A Schwann cell, also known as your neurilemma cell, is a glial cell. It is under your peripheral nervous system. It aids in separating and insulating your nerve cells. This type of cell also can produce the myelin sheath around neuronal axons.
This type of cell has its name after Theodor Schwann. He is a German physiologist who discovered Schwann cells during the 19th century. Schwann cells are equal to oligodendrocytes. It is a type of neuroglia in your central nervous system.
Schwann cells stimulate themselves to increase some constituents of the axonal surface. In instances where motor neurons are severed, causing nerve terminals degenerate. Schwann cells act to occupy the original neuronal space. When it comes to degeneration and regeneration, Schwann cells that remain after the generated nerve determines the route.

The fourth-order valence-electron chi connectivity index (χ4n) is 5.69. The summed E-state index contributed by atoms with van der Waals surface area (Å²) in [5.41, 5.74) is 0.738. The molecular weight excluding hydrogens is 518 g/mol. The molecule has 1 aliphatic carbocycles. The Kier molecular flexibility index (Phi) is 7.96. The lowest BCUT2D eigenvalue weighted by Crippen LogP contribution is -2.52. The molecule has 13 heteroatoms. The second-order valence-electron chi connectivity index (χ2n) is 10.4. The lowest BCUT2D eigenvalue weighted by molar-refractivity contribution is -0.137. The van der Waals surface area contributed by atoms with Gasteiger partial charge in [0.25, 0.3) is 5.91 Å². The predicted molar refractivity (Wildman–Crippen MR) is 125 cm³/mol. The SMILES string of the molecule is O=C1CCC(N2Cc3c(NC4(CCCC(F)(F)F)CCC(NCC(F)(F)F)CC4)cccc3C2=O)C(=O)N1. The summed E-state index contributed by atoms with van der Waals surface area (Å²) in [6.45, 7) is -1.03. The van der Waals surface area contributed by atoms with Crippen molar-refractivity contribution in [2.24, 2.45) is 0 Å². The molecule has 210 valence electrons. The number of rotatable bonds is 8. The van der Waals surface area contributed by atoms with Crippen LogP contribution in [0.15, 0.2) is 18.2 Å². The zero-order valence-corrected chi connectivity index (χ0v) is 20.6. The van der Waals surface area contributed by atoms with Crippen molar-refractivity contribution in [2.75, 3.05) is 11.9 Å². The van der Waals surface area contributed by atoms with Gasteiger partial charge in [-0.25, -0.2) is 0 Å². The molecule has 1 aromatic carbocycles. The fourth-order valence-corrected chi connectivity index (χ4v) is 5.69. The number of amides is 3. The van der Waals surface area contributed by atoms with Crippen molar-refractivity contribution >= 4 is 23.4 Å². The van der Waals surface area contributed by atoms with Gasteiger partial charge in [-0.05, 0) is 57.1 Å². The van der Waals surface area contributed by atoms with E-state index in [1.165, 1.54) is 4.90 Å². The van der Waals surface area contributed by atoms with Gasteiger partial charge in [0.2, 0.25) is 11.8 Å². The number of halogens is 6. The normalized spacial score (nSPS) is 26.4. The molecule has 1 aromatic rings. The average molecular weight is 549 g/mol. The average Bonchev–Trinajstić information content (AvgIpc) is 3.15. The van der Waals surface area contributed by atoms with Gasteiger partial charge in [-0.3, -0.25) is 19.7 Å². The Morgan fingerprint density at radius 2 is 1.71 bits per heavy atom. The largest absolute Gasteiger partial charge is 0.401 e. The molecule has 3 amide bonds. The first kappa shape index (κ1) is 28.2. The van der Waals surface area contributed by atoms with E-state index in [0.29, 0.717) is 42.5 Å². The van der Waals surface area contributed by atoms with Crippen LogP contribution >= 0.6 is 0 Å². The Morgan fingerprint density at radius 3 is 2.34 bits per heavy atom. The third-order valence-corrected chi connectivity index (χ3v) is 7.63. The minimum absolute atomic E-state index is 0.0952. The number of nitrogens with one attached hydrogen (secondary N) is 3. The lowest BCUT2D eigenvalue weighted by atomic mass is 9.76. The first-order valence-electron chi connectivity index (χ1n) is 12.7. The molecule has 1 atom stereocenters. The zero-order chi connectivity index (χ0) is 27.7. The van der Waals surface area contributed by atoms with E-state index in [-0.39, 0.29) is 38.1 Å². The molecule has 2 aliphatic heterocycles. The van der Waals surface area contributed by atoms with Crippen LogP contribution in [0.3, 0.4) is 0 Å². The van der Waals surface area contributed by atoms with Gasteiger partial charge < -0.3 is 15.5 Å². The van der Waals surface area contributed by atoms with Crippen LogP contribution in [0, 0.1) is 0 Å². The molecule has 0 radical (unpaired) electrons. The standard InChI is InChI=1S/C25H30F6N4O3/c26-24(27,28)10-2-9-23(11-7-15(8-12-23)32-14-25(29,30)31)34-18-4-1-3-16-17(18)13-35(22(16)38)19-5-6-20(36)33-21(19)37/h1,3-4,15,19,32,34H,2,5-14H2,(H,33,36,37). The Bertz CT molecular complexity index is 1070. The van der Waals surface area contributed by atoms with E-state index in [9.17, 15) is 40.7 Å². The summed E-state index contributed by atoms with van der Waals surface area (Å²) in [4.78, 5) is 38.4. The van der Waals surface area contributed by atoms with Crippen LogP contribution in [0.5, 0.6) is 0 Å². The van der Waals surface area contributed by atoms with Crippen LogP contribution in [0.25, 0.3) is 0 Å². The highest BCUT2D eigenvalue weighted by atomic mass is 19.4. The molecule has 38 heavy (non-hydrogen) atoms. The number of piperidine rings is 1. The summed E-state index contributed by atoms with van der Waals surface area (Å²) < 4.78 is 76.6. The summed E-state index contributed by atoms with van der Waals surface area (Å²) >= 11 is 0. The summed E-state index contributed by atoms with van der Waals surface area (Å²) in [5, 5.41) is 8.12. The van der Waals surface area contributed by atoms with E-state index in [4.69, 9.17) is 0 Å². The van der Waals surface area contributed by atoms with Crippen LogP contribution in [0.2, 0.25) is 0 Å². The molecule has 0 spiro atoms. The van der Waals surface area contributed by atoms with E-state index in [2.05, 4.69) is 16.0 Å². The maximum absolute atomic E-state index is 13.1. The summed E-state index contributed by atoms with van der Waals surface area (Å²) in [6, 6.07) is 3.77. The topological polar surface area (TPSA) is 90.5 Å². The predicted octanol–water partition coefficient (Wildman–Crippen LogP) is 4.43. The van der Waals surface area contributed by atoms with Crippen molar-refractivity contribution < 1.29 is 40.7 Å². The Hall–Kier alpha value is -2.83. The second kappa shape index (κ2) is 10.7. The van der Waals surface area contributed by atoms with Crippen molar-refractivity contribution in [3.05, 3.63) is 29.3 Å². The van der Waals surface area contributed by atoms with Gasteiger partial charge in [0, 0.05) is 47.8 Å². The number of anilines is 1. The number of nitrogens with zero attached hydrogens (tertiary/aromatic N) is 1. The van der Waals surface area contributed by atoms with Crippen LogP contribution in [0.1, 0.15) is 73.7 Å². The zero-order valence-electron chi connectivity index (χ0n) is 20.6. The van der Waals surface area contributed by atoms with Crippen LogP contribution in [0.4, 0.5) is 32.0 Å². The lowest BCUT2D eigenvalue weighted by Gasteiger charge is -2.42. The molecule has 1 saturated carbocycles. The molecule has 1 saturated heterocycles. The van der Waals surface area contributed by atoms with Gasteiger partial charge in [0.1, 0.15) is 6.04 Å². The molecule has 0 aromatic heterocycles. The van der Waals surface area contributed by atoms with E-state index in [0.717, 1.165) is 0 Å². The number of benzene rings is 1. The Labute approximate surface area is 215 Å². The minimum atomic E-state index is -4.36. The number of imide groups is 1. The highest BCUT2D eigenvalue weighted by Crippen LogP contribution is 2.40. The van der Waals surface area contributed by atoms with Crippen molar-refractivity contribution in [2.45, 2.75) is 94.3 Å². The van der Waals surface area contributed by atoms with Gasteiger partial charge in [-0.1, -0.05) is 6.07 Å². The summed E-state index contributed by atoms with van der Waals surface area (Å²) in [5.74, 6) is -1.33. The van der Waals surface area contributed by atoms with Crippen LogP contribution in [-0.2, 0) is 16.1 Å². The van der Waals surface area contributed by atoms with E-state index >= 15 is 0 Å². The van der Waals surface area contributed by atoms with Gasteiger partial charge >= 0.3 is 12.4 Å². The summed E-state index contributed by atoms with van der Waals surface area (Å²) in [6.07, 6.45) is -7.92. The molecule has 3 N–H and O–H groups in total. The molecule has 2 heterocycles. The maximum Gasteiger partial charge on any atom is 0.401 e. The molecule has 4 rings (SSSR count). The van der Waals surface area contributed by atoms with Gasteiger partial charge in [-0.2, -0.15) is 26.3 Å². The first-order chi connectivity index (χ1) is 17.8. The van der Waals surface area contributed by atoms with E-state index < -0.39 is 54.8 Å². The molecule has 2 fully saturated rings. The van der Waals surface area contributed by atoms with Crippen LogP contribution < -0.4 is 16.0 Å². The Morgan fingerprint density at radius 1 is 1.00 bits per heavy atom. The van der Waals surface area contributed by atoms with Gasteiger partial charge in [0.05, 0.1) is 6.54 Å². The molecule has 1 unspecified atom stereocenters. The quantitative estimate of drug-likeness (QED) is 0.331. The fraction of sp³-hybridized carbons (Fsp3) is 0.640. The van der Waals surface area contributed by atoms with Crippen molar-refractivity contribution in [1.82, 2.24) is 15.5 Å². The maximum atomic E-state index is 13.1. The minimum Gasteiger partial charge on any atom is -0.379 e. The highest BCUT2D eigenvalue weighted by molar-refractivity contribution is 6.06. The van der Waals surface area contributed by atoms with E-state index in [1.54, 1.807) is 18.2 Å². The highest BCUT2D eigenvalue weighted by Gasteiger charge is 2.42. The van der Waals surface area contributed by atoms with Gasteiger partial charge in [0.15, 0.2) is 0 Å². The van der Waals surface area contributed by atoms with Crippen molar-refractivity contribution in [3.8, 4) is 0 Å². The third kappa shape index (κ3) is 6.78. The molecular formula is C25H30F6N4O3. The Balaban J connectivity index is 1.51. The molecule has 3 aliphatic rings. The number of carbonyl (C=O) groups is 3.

When it comes to the course and process of degeneration, which follows regeneration, ﬁbers regenerate in a way that they go back to their original target sites.
What is the difference between myelin sheath and Schwann cell?
Schwann cells wrap around the axon of your neuron to form your myelin sheath. Your myelin sheath serves as an electrically insulating layer. Schwann cells and the myelin sheath are two types of structures in the axon of your neuron.
At the same time, Schwann cells produce myelin, while myelin can increase the speed signal of transmission. Schwann cells are also glial cells. It swaddles around the nerve ﬁber of your peripheral nervous system. It forms the myelin sheaths of your peripheral axons. These are cells that wrap around the neuron’s axon and secrete myelin.
On the other hand, your myelin sheath is an insulating covering surrounding the axon. It also has various spiral layers of the myelin. It is discontinuous at the nodes of Ranvier and increases the speed at which a nerve impulse can travel along an axon. It consists of myelinating Schwann cells. It then serves as an electrical insulator. This insulator speeds up the signal transmission through your neurons.